Leading European retailers are competing to offer ever-better delivery and returns services. Martin Shaw assesses how their offerings compare
The advent of digital technologies has changed the way customers think about getting hold of the products they want and need. The reasons for this are complex, but are underpinned by a single, deceptively simple idea: customers who can find the goods they want in the virtual world with just a few clicks increasingly expect this experience to be echoed out in the real world. It’s a transition from these customers being prepared to wait a week for a party dress to be delivered, to ordering the dress on the day of the party and expecting it to be delivered two hours hence.
Within such a retail landscape, expertise around operations and logistics has taken on a new significance, and become intrinsic to retailers’ merchandising and marketing. That’s not surprising. Get past the buzzword terminology – nominated-time delivery, next-day delivery, click and collect – and we are talking about promises made to customers. Yes, you will go the party. Or, more prosaically, your groceries will definitely be with you between 4pm and 5pm. Break such promises and customers will shop elsewhere next time.
So which European retailers are doing best at meeting customers’ expectations? In order to learn more, InternetRetailing researchers looked in detail at retailers’ fulfillment operations. Questions they asked included:
- How many days does the retailer’s standard delivery take?
- Does the retailer offer a click-and-collect service?
- Does the retailer offer a variety of delivery options?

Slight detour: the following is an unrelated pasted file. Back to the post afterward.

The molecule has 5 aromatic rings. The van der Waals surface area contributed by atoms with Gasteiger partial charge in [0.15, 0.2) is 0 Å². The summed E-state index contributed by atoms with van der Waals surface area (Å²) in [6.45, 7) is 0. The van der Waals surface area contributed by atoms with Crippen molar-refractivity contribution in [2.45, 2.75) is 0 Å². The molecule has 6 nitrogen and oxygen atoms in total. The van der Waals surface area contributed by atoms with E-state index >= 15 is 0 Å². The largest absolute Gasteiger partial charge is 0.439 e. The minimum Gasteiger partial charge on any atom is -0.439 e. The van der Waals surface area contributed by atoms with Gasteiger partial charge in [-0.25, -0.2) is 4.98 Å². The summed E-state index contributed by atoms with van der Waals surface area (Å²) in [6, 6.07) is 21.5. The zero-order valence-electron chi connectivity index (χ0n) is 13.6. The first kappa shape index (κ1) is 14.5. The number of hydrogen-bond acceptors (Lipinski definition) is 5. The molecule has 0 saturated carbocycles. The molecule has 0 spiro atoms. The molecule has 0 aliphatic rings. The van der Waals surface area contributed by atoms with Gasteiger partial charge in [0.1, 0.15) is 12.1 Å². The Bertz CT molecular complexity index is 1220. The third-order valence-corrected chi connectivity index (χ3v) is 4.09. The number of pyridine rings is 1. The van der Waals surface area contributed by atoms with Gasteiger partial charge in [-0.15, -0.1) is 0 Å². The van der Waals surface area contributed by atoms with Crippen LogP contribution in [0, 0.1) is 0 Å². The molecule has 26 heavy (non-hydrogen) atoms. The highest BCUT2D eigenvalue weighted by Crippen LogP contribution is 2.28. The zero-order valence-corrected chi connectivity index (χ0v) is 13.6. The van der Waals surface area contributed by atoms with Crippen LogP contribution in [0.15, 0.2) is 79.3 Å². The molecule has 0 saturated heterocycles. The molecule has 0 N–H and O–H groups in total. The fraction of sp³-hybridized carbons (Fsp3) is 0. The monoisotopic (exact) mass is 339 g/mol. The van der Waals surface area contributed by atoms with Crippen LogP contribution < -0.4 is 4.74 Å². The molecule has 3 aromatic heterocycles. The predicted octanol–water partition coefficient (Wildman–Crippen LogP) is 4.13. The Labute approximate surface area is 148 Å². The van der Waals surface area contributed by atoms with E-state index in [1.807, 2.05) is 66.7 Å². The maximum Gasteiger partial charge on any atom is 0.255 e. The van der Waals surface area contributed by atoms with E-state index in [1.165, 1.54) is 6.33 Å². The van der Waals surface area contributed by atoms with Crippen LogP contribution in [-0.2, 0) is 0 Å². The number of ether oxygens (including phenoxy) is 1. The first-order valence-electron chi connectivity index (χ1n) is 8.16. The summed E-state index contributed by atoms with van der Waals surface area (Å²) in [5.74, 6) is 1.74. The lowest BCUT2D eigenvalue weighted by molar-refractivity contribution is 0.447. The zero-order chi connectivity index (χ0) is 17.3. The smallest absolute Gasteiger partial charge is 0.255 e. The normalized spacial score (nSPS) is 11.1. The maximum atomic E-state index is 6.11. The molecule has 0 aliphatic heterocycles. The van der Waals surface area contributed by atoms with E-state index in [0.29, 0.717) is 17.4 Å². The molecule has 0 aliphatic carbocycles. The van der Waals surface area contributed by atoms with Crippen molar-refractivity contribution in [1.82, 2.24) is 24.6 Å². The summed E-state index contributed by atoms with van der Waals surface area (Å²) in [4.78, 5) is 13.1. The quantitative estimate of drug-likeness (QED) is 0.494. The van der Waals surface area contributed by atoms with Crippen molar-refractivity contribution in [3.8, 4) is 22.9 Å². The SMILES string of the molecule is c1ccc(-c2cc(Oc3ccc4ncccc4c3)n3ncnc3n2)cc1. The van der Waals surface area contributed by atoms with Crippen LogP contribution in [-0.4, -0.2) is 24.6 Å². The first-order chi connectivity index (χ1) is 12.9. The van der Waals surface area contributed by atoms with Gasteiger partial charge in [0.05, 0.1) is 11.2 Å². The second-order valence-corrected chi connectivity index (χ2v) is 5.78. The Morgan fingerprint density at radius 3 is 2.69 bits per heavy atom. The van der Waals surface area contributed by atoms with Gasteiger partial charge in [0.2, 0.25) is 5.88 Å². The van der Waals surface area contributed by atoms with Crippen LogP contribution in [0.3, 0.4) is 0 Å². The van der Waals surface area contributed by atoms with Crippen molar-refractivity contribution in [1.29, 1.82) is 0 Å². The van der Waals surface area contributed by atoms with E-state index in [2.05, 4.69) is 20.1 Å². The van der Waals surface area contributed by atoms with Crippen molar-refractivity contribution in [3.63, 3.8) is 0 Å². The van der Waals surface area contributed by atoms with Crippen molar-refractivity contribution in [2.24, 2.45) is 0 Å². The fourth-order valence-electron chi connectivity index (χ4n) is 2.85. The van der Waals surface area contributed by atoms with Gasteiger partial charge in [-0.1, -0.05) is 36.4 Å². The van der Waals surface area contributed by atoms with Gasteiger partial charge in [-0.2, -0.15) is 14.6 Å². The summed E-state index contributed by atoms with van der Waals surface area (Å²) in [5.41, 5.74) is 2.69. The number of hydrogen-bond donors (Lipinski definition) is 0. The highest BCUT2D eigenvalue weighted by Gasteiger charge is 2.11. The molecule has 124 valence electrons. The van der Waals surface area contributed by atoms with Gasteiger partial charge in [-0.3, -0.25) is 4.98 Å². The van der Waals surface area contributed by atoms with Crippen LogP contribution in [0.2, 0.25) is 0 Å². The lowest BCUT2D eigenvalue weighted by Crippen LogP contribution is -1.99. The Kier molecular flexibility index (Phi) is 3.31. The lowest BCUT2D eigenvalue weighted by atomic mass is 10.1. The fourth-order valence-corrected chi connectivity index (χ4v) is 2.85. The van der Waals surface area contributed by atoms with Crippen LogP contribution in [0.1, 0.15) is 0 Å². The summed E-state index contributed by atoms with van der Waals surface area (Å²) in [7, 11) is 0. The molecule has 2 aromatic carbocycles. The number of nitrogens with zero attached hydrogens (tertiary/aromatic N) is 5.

- How sophisticated is the retailer’s returns operation?
It’s hardly a surprise to find there are many subtleties in the answers to such questions. The same retailer, for example, may offer very different delivery options in different territories. Nevertheless, there are clear leaders here, retailers that outperform the rest of the market. Broadly, and allowing for a certain amount of overlap, these are retailers we would split into two main categories:
- Large companies that enjoy economies of scale
- Retailers where reliable delivery is especially important to the business model
What leading large retailers do
Apple is a case study in how to organise deliveries and returns. Perhaps because it’s both brand and retailer, with tight control over its supply chain, the technology company can deliver items quickly and for free within seven EEA countries. Customers in these territories also have the option of specifying the date and time their products will arrive. Next-day delivery is free to customers who spend more than €40 (or a local equivalent where other currencies apply).
Turning to returns. In those countries where Apple offers free delivery, customers have the option of either returning goods to a store within 14 days or scheduling free third-party collection. Refunds are processed within five to seven days of a product being returned to the warehouse.
As you might expect, Amazon also performs strongly. In selected urban areas of the UK, it offers same-day evening delivery. Amazon seems to be using the service to persuade customers to sign up for its Prime scheme. While same-day evening deliveries cost £9.99 on a one-off basis, they’re free to Prime members, who typically pay £79 a year.
When delivery really matters
To explain what we mean by a business where reliable delivery is central to the business model, we would highlight UK florist Interflora. It’s a Top100 retailer within the Operations & Logistics Dimension, a case of a company punching above its weight. This is hardly surprising. Customers expect blooms sent for a specific date such as a birthday, wedding or for mother’s day to arrive when arranged. The company not only delivers on this promise within Europe, but across the world too, with the co-operation of thousands of local florists.